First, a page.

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TORONTO — The Canadian Film Centre, in its role as matchmaker, is on the verge of launching a story department in which Canadian and British writers
collaborate on TV drama scripts with global appeal.
The ambitious Canada-UK Script Incubation Program, a workshop between the BBC, BBC Worldwide and Canadian broadcaster Shaw Media, aims at high-concept series structured as international co-productions.
“There’s a momentum finally behind this program. The teams are close to being chosen. We’re very much in synch with the BBC,” says Christine Shipton, vp
original content at Shaw Media.
It took all of 2010 for Shaw Media and the BBC to get on the same page for joint drama production. The script incubator will move away from the traditional Canadian industry model for a TV drama, where Hollywood decides what will dominate Canadian primetime schedules.
“We’re looking for another model, where we can come up with something smart and sexy that works in both places, where we have a creative voice and
where we’re not just the people providing post and production services,” Canadian TV scribe Denis McGrath says.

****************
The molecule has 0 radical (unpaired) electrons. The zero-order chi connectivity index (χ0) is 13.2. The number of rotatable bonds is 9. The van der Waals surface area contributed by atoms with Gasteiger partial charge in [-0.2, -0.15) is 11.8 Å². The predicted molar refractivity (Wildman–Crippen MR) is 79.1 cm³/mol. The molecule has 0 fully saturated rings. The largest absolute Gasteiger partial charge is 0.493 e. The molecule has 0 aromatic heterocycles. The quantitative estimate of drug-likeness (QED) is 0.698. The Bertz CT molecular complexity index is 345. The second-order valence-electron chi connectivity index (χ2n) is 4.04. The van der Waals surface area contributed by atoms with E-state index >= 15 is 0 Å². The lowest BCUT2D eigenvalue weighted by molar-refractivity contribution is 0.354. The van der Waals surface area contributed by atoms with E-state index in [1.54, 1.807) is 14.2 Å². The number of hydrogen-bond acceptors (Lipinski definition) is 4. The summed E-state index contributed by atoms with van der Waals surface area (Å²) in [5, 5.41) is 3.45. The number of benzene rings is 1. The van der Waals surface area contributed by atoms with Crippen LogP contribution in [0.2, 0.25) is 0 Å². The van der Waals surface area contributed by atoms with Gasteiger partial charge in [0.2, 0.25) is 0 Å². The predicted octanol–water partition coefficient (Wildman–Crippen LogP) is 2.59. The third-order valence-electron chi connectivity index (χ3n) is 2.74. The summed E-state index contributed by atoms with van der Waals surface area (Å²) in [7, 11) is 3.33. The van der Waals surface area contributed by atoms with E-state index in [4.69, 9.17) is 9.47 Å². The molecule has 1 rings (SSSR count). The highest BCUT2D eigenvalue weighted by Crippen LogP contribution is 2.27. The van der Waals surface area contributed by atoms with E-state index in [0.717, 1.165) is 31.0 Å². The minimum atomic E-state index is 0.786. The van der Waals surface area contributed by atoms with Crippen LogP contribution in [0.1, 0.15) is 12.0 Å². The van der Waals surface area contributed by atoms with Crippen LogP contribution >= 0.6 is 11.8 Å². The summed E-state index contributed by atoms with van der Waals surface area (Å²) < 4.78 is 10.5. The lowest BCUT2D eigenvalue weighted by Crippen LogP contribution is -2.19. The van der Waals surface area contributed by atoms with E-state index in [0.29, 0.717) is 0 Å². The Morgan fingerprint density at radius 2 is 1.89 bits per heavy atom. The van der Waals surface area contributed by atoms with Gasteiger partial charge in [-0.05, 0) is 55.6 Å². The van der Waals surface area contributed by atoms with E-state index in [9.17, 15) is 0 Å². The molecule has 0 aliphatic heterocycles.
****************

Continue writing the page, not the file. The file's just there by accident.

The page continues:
Nowadays, struggling Canadian indie producers routinely trade virtually all creative control of homegrown dramas in return for $200,000 to $300,000 per episode from a U.S. network. Headaches and hurdles are an unfortunately part of the deal too.
McGrath insists the Canada-UK Script incubator will allow Canadian TV producers to turn their gaze from Los Angeles and marry their talents with London while retaining creative control.
Kathryn Emslie, CFC director of films and TV programs, agrees the global drama lab is breaking ground as it looks to have projects selected and in
motion by the end of April.
“We’re not about to rehash what’s already been done. We’re looking to do a new international co-production,” she says.
At stake, she adds, is coming up with TV dramas that will work for the BBC, BBC Worldwide and Shaw Media.
“This is not just an exercise. This is really about a creative and business exchange that will result in real projects, real shows,” Emslie says.
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